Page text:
Streams can be debugged as any other fluent call. If we have a single operation in a line, a breakpoint will stop accordingly. But the creation of anonymous classes for lambdas can result in a really confusing stack trace.
During development, we could also utilize the intermediate operation
peek(Consumer<? super T> action) to intercept an element.
The operation is mainly for debugging purposes and shouldn’t be used in the stream’s final form.
IntelliJ provides a visual debugger.
Order of operations
Think of a simple stream:
This code will run
map five times,
sorted eight times,
filter five times, and
forEach two times. This means a total of 20 operations to output two values.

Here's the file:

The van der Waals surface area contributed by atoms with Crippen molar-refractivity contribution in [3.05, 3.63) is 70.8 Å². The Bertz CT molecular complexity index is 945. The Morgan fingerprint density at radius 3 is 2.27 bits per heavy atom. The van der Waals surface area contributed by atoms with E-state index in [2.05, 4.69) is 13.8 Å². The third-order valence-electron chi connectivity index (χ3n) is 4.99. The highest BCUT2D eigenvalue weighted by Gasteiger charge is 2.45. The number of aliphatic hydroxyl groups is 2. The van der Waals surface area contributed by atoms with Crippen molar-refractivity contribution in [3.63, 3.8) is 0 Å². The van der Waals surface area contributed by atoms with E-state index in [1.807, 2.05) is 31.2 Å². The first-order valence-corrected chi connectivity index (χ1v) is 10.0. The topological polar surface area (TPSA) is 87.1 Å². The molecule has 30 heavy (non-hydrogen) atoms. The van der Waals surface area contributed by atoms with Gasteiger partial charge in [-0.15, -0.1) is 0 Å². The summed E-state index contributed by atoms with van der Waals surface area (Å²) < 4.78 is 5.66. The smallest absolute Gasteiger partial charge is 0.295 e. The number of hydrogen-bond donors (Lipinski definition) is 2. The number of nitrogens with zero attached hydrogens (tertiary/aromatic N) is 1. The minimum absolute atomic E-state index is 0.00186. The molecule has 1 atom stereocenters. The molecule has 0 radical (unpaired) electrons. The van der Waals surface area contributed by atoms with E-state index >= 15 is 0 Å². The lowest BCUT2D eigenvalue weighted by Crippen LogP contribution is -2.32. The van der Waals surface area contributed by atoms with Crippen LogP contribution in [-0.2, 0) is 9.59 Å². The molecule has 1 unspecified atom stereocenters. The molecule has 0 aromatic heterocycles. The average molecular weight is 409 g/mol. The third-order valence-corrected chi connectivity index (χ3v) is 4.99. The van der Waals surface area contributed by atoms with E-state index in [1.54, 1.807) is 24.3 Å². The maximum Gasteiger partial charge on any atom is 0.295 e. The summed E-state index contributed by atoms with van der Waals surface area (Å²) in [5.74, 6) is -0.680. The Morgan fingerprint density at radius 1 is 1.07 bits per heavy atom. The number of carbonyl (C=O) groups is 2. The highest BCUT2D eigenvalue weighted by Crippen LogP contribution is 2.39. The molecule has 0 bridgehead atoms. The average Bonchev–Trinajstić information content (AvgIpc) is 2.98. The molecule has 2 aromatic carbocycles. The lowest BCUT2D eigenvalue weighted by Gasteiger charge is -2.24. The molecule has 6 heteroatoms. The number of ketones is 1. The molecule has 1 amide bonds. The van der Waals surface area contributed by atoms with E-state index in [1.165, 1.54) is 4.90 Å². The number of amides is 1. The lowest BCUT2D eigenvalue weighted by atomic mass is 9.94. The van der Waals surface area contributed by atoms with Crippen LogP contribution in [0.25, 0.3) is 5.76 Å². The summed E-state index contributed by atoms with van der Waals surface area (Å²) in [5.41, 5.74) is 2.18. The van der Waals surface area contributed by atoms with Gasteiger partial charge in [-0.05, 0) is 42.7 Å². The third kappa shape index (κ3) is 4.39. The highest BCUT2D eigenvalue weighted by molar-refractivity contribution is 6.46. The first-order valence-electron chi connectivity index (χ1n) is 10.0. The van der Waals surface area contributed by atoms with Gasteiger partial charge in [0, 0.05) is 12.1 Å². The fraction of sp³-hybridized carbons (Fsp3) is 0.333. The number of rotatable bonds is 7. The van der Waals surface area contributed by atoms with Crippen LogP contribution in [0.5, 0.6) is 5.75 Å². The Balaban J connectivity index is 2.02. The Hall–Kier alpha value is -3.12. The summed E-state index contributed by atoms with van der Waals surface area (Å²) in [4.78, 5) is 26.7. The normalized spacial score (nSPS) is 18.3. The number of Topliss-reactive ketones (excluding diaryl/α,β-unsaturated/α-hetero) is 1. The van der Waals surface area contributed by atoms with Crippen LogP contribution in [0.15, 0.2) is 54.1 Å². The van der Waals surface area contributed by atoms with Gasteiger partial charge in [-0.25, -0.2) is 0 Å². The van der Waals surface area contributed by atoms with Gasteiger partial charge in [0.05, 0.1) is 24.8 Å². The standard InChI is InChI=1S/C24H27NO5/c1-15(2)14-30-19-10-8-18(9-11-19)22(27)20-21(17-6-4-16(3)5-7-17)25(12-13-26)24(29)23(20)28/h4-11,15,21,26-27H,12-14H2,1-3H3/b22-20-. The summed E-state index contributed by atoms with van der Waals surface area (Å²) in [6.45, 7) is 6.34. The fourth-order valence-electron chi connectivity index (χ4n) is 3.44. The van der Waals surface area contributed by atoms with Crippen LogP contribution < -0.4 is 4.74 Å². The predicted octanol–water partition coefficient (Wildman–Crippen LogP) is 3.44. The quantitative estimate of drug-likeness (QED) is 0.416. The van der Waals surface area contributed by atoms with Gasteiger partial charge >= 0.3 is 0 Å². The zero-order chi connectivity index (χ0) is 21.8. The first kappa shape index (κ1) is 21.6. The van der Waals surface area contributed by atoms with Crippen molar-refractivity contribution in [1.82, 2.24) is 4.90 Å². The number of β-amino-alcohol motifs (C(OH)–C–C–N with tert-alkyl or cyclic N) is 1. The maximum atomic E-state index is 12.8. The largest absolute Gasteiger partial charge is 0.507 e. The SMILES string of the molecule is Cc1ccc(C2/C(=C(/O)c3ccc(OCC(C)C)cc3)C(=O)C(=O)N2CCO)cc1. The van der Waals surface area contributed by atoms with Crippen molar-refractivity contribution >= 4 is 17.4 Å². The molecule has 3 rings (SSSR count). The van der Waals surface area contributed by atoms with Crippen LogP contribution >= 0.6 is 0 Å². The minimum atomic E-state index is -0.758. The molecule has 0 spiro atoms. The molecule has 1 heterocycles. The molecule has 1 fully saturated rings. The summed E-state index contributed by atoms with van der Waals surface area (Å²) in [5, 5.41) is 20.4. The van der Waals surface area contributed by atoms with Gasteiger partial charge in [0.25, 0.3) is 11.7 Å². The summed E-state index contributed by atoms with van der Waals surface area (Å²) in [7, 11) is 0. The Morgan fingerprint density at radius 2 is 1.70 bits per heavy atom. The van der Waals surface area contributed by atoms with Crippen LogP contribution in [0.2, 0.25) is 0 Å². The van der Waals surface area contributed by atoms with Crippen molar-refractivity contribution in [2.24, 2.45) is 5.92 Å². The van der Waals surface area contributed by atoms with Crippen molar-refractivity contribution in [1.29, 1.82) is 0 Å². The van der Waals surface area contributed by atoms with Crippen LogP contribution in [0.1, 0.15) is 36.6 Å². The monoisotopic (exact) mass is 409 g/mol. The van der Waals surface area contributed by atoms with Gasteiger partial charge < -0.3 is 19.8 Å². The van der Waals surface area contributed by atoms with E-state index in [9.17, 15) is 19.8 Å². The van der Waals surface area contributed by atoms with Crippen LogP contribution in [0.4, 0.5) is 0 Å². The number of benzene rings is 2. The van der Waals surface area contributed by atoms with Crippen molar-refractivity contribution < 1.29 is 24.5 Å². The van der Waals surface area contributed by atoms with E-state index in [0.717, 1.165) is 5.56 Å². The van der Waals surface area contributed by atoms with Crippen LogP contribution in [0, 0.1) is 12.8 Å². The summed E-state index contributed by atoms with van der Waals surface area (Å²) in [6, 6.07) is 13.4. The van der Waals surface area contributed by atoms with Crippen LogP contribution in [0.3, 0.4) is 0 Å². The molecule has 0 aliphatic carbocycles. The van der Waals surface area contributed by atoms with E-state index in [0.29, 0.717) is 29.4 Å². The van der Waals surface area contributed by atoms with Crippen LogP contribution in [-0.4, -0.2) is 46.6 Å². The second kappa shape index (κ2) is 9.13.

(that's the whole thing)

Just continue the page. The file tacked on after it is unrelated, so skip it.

If we reorder the pipeline parts, we can reduce the total operations count significantly without changing the actual outcome:
By filtering first, we’re going to restrict the other operations to a minimum:
filter five times,
map two times,
sort one time, and
forEach two times, which saves us 10 operations in total.
Java 9 Enhancements
Java 9 brought four additions to streams:
dropWhile(Predicate<? super T> predicate)
Drops elements until the first
falsepredicate is encountered.
takeWhile(Predicate<? super T> predicate)
Takes elements until the first
falsepredicate is encountered.
Stream<T> ofNullable(T t)` Returns a single-element stream if the nullable is not empty — otherwise, an empty stream.
iterate(T seed, Predicate<? super T> hasNext, UnaryOperator<T> next)
Generates a finite stream, an equivalent of a
Stream.iterate(0, i -> i < 10, i -> i + 1).
- Stream package documentation for Java SE 8 (Oracle)
- The Java 8 Stream API Tutorial (Baeldung)